Modern communications have changed the way people do business, stay in touch, access information, and even spend their free time. Tanzania is no exception to the rule, and resources such as the internet and cellular phones are making a significant impact on everyday life in this large country with underdeveloped transportation infrastructure. From rural farmers to students and entrepreneurs in cities and towns, ICT is proving to be a playing field leveler when it comes to the rest of the world.
Overseeing and spurring the phenomenal growth of Tanzania’s communications industries is the Tanzania Communications Regulatory Authority
). As a kind of referee, the TCRA safeguards fair competition while protecting the consumer by ensuring good quality services. The telecoms sector made the transition from a monopoly to a fully liberalized market approximately a decade ago, and since 2003 the TCRA has been issuing licenses, establishing standards, monitoring performance, and carrying out systematic studies on the sector.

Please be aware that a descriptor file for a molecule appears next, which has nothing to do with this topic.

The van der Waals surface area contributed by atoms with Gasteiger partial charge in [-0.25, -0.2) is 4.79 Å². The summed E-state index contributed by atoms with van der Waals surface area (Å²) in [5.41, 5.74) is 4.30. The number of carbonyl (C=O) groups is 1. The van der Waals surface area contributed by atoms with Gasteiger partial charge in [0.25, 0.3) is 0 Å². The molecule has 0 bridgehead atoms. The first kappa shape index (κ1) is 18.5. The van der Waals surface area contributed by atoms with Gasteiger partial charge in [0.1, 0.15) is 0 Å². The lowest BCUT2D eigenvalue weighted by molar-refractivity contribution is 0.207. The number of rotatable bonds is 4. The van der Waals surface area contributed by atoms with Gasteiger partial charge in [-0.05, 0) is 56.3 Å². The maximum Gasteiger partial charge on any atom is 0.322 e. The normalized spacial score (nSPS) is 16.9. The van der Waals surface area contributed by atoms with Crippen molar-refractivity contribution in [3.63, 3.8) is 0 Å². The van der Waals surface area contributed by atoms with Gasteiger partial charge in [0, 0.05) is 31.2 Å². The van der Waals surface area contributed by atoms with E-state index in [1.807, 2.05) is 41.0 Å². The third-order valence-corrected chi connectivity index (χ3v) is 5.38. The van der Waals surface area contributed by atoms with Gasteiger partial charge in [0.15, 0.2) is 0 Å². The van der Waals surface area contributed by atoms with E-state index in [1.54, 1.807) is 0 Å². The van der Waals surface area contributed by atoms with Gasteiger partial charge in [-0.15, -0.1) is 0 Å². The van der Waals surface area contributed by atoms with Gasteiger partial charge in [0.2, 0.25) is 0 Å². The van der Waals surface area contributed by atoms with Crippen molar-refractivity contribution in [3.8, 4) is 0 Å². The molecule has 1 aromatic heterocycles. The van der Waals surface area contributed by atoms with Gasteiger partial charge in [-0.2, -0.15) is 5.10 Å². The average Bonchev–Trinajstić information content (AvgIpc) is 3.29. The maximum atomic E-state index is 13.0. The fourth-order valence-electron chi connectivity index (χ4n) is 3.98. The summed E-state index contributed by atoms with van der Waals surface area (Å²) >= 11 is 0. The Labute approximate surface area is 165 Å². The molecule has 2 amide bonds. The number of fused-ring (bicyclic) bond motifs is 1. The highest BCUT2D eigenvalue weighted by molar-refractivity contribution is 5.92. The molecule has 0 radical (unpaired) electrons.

Professor John S. Nkoma has served as the director general of the TCRA since its founding eight years ago, and has been witness to the tremendous evolution in the ICT sector.
“I joined this authority at a very exciting time, and I have seen all this growth in terms of the number of companies, applications and fiber-optic networks for example,” he says.
Cellular phone and internet services are among the fastest-growing industries. According to the TCRA’s September 2010 survey, there are 31 operators offering fixed wireless internet access and 10 operators providing mobile wireless access. The number of internet users has risen greatly over the past few years, with just 2.97 million in 2007 versus 4.86 million as of April last year. Even more impressive is the increase in telephone subscribers: in 2007 there were around 8.49 million. By June 2010, there were nearly 20 million.
Of Tanzania’s total 3,459 Mbps of internet and data capacity, 43% is from satellite while the remainder is fiber-optic bandwidth. The latter, however, is under-utilized.
Thanks to the TCRA’s success at establishing a regulatory licensing framework, Tanzania was one of the first African countries to get a 3G network. In addition, these licenses, intended to attract large and small-scale investors alike, are granted for the long term. “It provides credibility, stability and at least investors are certain that the rules will not change midway,” explains Prof. Nkoma.